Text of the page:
That’s only half the story for Ortiz. Much of his impact on the team, the town and the game has come from his remarkable personality, a unique mixture of intensity, charm, intelligence, generosity, pride and charisma. After the 2013 terrorist bombing of the Boston Marathon, which shook the city as much as any event since the Boston Massacre, Ortiz made himself the symbol of Boston’s anger and defiance with an emotional speech at Fenway Park. Then he put an exclamation point on his defiance by leading the Red Sox, a last place team the year before, to another World Series title.

Performance-based arguments against electing Ortiz to baseball’s Hall of Fame are, at this point, untenable. Entering his final game, Ortiz had 541 home runs, (17th all-time), 1,768 RBI, (22nd), and 632 doubles, (10th).  He is only the third player in history to have more than 500 home runs and 600 doubles.  He ranks among the greatest post season hitters in baseball history with 17 home runs, 60 RBI and 21 doubles. His postseason average is .295 with an on base percentage of .409, a slugging percentage of .553 and a .962 OPS (the sum of the two.) Most great players did worse in the post season than during the regular season, for the obvious reason: the competition was better. Ortiz was better, which informs regarding his character and dedication.

The one lingering argument against admitting Ortiz to a ranks of Ruth, Williams, Aaron, Mays, Cobb, Hornsby, Griffey and the rest is that he has spent most of his career as a designated hitter, the American League’s 1973 invention, much reviled by National League fans and baseball traditionalists, designed to allow real batters relive fans from watching pitchers make fools of themselves at the plate. This makes him “half a player,” the argument goes. No designated hitter has ever been elected to the Hall, so that argument has prevailed so far. It was always a weak one—how did being lousy fielders like so many Hall of Fame sluggers make them greater players than one who never hurt his team at all with his glove? Now that a designated hitter has shown himself to be in the elite ranks of all the greatest batters, the argument sounds more like hysterical anti-DH bias than ever.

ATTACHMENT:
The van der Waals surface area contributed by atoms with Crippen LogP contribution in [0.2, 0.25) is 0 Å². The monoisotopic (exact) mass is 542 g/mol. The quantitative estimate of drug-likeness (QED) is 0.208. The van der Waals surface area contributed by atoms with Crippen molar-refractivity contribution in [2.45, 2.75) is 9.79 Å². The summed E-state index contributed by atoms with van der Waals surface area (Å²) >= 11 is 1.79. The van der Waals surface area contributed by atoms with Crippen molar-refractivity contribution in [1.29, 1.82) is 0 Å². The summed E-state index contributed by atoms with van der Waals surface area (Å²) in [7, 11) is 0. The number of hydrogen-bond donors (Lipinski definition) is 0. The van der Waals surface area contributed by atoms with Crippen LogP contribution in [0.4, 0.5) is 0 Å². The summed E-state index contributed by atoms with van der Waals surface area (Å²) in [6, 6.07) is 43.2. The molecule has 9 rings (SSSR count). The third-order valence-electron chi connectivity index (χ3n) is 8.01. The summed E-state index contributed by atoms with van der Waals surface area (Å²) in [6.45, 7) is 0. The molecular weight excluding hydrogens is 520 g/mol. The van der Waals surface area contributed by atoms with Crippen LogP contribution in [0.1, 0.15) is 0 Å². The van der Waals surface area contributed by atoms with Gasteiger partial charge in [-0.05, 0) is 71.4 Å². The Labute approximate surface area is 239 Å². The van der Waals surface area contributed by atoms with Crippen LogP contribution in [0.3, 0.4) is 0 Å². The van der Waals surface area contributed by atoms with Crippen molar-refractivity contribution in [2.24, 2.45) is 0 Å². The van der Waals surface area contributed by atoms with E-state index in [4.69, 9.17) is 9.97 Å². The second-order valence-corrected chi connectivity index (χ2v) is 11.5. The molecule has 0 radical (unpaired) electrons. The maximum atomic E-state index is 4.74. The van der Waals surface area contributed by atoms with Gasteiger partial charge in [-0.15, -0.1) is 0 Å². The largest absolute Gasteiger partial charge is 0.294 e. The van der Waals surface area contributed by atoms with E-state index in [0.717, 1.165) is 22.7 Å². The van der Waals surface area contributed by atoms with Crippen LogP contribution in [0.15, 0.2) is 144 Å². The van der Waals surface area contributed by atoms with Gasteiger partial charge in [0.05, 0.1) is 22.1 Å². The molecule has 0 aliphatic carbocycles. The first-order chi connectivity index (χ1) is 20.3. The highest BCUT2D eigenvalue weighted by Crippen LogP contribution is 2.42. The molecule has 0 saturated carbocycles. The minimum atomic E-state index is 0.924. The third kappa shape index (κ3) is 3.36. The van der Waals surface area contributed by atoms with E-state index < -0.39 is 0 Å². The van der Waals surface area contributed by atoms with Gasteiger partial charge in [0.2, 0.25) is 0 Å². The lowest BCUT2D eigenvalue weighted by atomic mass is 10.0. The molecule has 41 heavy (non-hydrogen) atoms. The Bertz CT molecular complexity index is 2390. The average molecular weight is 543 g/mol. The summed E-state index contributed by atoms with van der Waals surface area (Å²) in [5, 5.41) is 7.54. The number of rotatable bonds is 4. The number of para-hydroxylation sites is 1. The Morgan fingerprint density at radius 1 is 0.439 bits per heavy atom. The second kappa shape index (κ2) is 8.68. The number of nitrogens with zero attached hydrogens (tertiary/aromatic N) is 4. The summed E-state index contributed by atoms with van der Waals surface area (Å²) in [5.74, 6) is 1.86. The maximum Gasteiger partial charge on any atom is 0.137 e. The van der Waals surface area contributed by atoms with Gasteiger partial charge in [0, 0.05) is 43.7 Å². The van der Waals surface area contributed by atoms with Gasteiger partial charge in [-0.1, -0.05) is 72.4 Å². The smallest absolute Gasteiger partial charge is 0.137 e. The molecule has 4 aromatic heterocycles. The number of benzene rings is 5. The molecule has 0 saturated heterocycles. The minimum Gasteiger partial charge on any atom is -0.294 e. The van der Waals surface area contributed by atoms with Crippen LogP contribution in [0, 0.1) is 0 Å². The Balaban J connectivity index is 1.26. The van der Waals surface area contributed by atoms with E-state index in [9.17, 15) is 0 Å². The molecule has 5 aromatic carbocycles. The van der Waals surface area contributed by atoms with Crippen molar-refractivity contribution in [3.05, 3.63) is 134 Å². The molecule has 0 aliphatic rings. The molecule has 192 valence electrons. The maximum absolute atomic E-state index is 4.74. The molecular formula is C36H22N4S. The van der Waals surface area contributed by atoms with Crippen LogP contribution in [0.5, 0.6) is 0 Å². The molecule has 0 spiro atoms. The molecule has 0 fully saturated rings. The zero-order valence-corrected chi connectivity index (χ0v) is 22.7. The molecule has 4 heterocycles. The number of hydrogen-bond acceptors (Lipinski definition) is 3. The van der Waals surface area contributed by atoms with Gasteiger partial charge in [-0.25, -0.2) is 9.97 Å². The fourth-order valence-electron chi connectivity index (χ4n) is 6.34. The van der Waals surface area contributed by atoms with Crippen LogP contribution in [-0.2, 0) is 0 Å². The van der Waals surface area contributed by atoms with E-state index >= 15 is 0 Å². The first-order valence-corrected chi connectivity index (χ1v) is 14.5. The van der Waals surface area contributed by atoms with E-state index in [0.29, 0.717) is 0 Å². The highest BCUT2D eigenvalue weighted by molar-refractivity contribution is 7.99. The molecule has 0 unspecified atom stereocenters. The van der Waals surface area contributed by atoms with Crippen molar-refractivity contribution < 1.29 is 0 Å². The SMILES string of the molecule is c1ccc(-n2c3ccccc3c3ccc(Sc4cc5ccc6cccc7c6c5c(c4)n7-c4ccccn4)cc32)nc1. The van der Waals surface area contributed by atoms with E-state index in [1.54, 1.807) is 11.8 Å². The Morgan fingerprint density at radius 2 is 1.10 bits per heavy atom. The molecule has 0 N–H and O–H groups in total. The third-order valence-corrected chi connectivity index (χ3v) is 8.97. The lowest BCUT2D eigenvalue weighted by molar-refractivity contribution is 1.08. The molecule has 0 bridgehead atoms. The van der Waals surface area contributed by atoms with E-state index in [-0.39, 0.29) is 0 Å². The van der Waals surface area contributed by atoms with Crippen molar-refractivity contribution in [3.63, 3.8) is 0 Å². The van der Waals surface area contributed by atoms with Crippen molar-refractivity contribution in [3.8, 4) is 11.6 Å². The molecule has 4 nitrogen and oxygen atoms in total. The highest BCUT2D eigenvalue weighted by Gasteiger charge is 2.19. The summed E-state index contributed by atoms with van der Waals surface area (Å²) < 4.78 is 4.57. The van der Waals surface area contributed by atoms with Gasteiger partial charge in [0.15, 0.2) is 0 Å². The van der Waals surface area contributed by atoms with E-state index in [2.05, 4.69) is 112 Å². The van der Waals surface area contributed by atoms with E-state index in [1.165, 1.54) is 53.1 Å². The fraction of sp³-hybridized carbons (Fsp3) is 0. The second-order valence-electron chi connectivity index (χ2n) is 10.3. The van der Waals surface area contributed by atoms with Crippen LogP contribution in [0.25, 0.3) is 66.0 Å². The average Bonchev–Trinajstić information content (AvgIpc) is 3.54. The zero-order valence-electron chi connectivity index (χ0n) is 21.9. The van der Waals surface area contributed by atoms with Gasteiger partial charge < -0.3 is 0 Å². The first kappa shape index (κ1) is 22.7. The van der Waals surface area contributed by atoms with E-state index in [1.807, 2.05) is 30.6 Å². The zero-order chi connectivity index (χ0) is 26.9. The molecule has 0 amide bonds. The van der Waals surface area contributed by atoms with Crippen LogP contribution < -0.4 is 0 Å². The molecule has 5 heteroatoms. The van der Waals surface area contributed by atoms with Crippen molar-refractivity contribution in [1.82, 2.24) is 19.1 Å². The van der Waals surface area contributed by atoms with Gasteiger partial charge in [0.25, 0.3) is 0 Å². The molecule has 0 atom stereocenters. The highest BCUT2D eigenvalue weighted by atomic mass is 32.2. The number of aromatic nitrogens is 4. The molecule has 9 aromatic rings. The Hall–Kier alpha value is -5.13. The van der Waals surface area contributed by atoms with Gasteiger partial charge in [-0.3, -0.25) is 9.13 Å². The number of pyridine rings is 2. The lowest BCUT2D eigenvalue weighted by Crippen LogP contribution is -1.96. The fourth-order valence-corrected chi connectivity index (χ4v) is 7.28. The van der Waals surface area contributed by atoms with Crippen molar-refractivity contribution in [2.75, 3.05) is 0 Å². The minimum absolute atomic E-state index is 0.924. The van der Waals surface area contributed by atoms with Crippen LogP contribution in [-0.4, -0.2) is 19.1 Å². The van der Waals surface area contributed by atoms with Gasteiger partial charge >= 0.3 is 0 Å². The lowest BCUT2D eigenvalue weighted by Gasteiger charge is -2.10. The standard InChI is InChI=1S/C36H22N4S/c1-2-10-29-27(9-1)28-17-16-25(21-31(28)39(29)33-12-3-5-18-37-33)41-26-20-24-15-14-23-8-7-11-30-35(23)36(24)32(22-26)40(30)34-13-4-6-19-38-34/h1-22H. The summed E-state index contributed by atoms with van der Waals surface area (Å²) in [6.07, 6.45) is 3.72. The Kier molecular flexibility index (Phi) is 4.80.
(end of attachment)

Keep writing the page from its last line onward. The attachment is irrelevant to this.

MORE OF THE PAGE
I should also note, before getting to the main point of this post, that I love Ortiz. I am a life-time Red Sox fan, Boston born, bred and marinated, and Big Papi is special. He is one of the most interesting and admirable sports figures of my lifetime, and what he has meant to my city and my favorite sport is beyond quantifying. Few great athletes demonstrate persuasively that they are also great and admirable human beings. Ortiz is one of them.

Nonetheless, it is crucial that David Ortiz not be elected to the Hall of Fame when he becomes eligible five years from now, and that he never be admitted. On the matter of assessing the fitness for baseball honors of those who defiled the game by inflating their statistics, changing the outcome of games and harming players who abided by the rules, David Ortiz is a human slippery slope. Ortiz deserves to be in the Hall based on all admission criteria, including character and sportsmanship, but his admission will open the doors wide for players who are unfit, polluting the Hall of Fame and baseball’s values forever.

It’s not worth the trade off. This is the ethics conflict: one cannot be fair and just to “Big Papi” without doing widespread harm to the sport, and I would argue, the entire culture. Continue reading

Well, THAT Question’s Answered: No Parting Gifts For A-Rod

No-GiftI wrote in an earlier Ethics Quiz that the retirement of Yankee Cheat and Head Creep Alex Rodriguez tomorrow would put the Boston Red Sox in a difficult position tonight. Should they honor him, as the Yankees will honor Red Sox star David Ortiz in his final appearance in Yankees Stadium? Or should they  eschew any recognition, since the Boston fans hate Alex’s guts?

Apparently, as often is the case, the problem was not as difficult as my ethical alarms were telling me. The Sox won’t even give A-Rod a cupcake. There will be no recognition of his career, other than the symphony of boos that will rain down on him from the Fenway Faithful every single time he comes to bat.

Good.